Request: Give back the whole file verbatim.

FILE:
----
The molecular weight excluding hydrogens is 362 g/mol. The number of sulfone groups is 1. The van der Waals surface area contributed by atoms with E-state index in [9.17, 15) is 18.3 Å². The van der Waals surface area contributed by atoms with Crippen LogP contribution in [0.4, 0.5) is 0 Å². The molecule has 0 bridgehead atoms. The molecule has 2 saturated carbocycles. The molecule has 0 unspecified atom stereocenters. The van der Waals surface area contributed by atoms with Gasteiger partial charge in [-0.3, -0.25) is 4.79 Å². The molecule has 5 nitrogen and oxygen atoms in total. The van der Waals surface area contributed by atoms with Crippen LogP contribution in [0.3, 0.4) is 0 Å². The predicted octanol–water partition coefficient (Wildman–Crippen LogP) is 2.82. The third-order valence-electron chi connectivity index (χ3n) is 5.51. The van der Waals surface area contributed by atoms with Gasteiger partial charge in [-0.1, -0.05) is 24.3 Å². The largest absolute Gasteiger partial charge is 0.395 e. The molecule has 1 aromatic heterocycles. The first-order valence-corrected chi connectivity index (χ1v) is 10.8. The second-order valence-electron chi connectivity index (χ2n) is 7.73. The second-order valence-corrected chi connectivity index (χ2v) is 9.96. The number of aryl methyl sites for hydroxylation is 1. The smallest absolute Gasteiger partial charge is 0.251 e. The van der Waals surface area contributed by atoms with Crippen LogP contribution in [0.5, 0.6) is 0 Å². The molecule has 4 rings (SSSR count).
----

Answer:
The molecular weight excluding hydrogens is 362 g/mol. The number of sulfone groups is 1. The van der Waals surface area contributed by atoms with E-state index in [9.17, 15) is 18.3 Å². The van der Waals surface area contributed by atoms with Crippen LogP contribution in [0.4, 0.5) is 0 Å². The molecule has 0 bridgehead atoms. The molecule has 2 saturated carbocycles. The molecule has 0 unspecified atom stereocenters. The van der Waals surface area contributed by atoms with Gasteiger partial charge in [-0.3, -0.25) is 4.79 Å². The molecule has 5 nitrogen and oxygen atoms in total. The van der Waals surface area contributed by atoms with Crippen LogP contribution in [0.3, 0.4) is 0 Å². The predicted octanol–water partition coefficient (Wildman–Crippen LogP) is 2.82. The third-order valence-electron chi connectivity index (χ3n) is 5.51. The van der Waals surface area contributed by atoms with Gasteiger partial charge in [-0.1, -0.05) is 24.3 Å². The largest absolute Gasteiger partial charge is 0.395 e. The molecule has 1 aromatic heterocycles. The first-order valence-corrected chi connectivity index (χ1v) is 10.8. The second-order valence-electron chi connectivity index (χ2n) is 7.73. The second-order valence-corrected chi connectivity index (χ2v) is 9.96. The number of aryl methyl sites for hydroxylation is 1. The smallest absolute Gasteiger partial charge is 0.251 e. The van der Waals surface area contributed by atoms with Crippen LogP contribution in [0.5, 0.6) is 0 Å². The molecule has 4 rings (SSSR count).